While house prices in the WA capital recorded the strongest annual gain in six years, up 2.4 per cent to $534,336, (just over $12,000 above the mid-2019 trough), they were only 0.5 per cent up on the previous quarter.
Dr Powell commented that strong buyer demand – buoyed by government grants and support – has “rapidly absorbed newly listed homes for sale, and the total supply continues to shrink compared to last year.”
Canberra also recorded strong house growth (3.5 per cent increase on the quarter and 9.8 per cent growth on an annual basis), with median values rising to $817,810. This is the largest annual increase for nearly three years.
Dr Powell noted: “Over the past five years, house prices have risen 29.6 per cent, making Canberra the second best performer of all the capital cities during this time, behind only Hobart.”
However, unit prices in the ACT dropped by around 2 per cent in the September quarter (2.6 per cent on the year), to $447,143.
The Domain House Price Report revealed that Adelaide house and unit prices are at record highs, $564,927 and $331,553, respectively.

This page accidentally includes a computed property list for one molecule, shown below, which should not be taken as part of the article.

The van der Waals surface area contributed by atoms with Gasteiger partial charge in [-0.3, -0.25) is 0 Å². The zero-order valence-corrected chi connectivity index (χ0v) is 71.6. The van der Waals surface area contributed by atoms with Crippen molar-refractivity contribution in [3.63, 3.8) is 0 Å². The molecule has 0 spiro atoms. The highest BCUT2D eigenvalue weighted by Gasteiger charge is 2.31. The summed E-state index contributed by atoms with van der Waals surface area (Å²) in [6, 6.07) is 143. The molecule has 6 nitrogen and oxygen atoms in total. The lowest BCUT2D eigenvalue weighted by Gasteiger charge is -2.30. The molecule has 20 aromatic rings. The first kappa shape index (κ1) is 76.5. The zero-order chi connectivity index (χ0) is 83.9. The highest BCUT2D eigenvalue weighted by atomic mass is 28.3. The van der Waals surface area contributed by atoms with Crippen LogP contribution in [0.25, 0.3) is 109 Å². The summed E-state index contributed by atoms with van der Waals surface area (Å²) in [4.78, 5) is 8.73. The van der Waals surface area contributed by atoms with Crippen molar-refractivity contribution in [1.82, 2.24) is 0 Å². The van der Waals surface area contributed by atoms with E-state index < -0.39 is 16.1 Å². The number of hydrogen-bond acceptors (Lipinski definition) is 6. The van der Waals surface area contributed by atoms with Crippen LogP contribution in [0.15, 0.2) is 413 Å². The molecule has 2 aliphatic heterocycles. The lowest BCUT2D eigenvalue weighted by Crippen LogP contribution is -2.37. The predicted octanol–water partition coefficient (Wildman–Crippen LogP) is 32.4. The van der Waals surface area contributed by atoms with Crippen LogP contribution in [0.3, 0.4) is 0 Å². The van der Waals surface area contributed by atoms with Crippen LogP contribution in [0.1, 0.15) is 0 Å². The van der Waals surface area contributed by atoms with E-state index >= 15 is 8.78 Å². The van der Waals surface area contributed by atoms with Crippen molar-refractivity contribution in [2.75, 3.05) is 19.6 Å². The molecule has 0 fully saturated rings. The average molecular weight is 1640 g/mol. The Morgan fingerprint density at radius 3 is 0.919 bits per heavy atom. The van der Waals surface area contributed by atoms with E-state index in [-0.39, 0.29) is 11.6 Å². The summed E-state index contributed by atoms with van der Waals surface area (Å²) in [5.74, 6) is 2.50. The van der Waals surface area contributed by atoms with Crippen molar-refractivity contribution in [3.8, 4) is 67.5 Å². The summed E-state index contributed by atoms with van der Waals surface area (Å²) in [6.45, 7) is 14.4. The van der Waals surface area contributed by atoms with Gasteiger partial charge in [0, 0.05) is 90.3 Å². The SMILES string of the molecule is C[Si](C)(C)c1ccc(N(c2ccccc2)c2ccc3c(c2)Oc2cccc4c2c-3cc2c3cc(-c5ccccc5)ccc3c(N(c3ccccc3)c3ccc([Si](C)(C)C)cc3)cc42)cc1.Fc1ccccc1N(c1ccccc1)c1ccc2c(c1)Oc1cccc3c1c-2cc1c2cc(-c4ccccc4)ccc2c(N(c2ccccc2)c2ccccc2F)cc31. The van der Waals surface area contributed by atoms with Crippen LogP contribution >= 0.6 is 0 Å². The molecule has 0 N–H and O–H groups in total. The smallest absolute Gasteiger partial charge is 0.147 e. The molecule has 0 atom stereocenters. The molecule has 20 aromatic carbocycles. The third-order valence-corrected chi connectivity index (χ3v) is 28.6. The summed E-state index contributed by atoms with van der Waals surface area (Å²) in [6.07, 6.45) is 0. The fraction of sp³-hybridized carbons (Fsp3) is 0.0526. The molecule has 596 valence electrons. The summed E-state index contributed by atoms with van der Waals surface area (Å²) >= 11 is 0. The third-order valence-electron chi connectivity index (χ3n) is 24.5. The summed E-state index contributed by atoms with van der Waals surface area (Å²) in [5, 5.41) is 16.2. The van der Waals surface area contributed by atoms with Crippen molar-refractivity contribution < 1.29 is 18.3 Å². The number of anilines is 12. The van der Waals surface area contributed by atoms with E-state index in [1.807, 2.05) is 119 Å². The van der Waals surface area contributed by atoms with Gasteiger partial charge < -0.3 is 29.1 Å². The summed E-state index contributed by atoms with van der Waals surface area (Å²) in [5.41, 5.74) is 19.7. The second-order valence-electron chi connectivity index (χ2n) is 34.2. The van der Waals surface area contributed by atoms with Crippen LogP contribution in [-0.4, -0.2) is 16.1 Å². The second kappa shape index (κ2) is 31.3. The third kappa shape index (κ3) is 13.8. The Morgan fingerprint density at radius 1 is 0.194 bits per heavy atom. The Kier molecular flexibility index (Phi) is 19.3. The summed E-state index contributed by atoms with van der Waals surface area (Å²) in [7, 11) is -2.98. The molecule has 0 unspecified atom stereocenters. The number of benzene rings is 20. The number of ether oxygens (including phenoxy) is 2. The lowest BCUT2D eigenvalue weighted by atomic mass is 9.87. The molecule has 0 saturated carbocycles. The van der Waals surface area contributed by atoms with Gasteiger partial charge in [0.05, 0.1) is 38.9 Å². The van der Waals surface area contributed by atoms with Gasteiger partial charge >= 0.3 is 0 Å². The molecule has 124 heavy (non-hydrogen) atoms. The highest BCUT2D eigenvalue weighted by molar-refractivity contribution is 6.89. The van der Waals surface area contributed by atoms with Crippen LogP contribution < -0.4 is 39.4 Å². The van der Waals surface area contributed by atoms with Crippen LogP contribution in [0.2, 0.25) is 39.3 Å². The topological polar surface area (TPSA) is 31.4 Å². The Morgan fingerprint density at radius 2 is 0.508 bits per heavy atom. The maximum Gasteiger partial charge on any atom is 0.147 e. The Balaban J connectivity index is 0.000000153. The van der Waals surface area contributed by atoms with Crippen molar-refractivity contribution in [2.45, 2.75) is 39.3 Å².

House prices grew 2.8 per cent over the September quarter – the largest jump since late 2013 and the strongest September performance in 11 years.
House prices have risen for four consecutive quarters, pushing annual gains to 6.8 per cent, the steepest in a decade.
Meanwhile, unit prices jumped 4.4 per cent over the September quarter, the steepest quarterly growth since mid-2013.
“Adelaide remains the second most affordable city to purchase a unit behind Darwin,” Dr Powell said, adding: “Adelaide could overtake Perth as the value gap between the two cities hits a 16-year low.”
According to the analyst, interest from prospective home hunters in purchasing housing in the SA capital has risen post-lockdown, and the owner-occupied-led housing market was less exposed to the changes in demand as a result of international border closures than the larger capital cities.
Sydney median house prices continue to grow, rising 1.2 per cent to $1,154,406 in the quarter (or 6.8 per cent on an annual basis).
“Houses have regained just over $13,000 of the almost $22,000 value lost over the June quarter and are now about $43,500 below the mid-2017 price peak,” Dr Powell noted.